Europe's slow surrender to intolerance

To the extent that it suggests that Israel and Judaism have been thoroughly conflated in the minds of many Europeans, the Sainsbury’s kosher controversy is similar to other recent incidents. Kosher products — in the case of the Sainsbury’s branch in question, some apparently from the U.K. and Poland — were intuitively understood to be stand-ins for Israel itself, just as French Jewish males wearing kippot were understood by their attackers to be stand-ins for Israeli Prime Minister Benjamin Netanyahu.

We have learned a number of unfortunate truths about the nature of the global anti-Israel movement this summer. One is that the war in Gaza is understood by many to be a continuation of Israel’s 1948 War of Independence, and not of the 1967 Six Day War. Which is to say, many protesters are challenging Israel’s very right to exist, not its policies in the territories it came to occupy in 1967 (or in Gaza’s case, territory it occupied in 1967 and then turned over to Palestinians in 2005). A second is that the line separating anti-Zionism — the belief that Jews have no right to an independent state in at least part of their ancestral homeland — and anti-Judaism, already reed-thin, has pretty much vanished.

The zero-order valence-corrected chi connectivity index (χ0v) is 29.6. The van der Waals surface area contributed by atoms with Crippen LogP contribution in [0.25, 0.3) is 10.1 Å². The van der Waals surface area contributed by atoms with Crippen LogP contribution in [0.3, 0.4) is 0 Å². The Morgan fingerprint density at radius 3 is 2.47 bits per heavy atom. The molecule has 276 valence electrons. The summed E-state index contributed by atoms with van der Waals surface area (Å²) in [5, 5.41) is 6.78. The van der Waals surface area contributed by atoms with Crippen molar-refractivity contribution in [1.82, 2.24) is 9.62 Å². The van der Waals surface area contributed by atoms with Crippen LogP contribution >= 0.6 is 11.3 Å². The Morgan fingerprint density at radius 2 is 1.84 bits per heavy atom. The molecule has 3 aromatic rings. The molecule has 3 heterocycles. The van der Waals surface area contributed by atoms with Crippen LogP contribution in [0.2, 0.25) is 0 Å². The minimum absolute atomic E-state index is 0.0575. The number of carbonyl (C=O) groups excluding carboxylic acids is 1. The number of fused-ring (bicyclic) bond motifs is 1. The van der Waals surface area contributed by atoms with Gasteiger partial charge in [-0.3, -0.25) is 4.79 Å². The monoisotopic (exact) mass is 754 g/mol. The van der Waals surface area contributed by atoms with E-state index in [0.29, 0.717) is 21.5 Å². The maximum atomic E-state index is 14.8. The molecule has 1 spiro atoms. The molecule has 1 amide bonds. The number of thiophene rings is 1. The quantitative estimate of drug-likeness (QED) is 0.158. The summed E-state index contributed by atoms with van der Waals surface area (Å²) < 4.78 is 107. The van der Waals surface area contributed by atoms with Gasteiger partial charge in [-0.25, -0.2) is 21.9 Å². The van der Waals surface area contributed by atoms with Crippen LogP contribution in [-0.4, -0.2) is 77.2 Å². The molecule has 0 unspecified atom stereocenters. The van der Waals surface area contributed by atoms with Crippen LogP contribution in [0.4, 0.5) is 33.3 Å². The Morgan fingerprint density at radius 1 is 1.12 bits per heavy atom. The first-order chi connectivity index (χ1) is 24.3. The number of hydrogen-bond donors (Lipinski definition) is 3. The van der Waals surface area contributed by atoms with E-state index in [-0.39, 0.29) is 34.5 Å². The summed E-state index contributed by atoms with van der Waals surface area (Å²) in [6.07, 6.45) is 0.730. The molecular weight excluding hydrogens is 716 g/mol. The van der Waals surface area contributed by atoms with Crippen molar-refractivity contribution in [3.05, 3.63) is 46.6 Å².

And yet, the Sainsbury’s incident is disturbing not so much for what it says about the nature of European anti-Israelism, but for what it says about the broader response within Europe to forces of intolerance and hatred.